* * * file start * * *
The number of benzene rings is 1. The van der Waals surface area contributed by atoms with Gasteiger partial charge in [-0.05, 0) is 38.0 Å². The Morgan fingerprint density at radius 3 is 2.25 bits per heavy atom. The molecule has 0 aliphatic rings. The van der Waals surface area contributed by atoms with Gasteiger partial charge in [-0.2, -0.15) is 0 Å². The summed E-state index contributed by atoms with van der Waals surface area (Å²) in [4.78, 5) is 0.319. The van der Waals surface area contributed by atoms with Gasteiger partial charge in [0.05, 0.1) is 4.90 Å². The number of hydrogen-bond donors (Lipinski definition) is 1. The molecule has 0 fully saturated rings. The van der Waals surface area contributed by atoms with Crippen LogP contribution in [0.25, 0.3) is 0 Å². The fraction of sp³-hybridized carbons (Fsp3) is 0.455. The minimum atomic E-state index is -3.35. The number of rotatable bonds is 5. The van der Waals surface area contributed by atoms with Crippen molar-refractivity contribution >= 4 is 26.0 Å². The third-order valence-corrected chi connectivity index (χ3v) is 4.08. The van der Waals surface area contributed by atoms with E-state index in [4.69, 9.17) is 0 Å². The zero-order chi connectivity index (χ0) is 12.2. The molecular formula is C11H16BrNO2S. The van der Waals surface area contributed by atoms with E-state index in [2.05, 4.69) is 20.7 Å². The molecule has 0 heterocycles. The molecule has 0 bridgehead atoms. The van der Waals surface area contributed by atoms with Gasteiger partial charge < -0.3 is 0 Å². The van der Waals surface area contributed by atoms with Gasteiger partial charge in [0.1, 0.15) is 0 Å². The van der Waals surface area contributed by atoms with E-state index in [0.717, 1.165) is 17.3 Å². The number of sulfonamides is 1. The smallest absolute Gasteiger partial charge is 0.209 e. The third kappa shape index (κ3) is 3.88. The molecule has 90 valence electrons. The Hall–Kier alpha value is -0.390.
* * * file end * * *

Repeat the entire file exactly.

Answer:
The number of benzene rings is 1. The van der Waals surface area contributed by atoms with Gasteiger partial charge in [-0.05, 0) is 38.0 Å². The Morgan fingerprint density at radius 3 is 2.25 bits per heavy atom. The molecule has 0 aliphatic rings. The van der Waals surface area contributed by atoms with Gasteiger partial charge in [-0.2, -0.15) is 0 Å². The summed E-state index contributed by atoms with van der Waals surface area (Å²) in [4.78, 5) is 0.319. The van der Waals surface area contributed by atoms with Gasteiger partial charge in [0.05, 0.1) is 4.90 Å². The number of hydrogen-bond donors (Lipinski definition) is 1. The molecule has 0 fully saturated rings. The van der Waals surface area contributed by atoms with Crippen LogP contribution in [0.25, 0.3) is 0 Å². The fraction of sp³-hybridized carbons (Fsp3) is 0.455. The minimum atomic E-state index is -3.35. The number of rotatable bonds is 5. The van der Waals surface area contributed by atoms with Crippen molar-refractivity contribution >= 4 is 26.0 Å². The third-order valence-corrected chi connectivity index (χ3v) is 4.08. The van der Waals surface area contributed by atoms with E-state index in [4.69, 9.17) is 0 Å². The zero-order chi connectivity index (χ0) is 12.2. The molecular formula is C11H16BrNO2S. The van der Waals surface area contributed by atoms with E-state index in [2.05, 4.69) is 20.7 Å². The molecule has 0 heterocycles. The molecule has 0 bridgehead atoms. The van der Waals surface area contributed by atoms with Gasteiger partial charge < -0.3 is 0 Å². The van der Waals surface area contributed by atoms with Gasteiger partial charge in [0.1, 0.15) is 0 Å². The van der Waals surface area contributed by atoms with E-state index in [0.717, 1.165) is 17.3 Å². The number of sulfonamides is 1. The smallest absolute Gasteiger partial charge is 0.209 e. The third kappa shape index (κ3) is 3.88. The molecule has 90 valence electrons. The Hall–Kier alpha value is -0.390.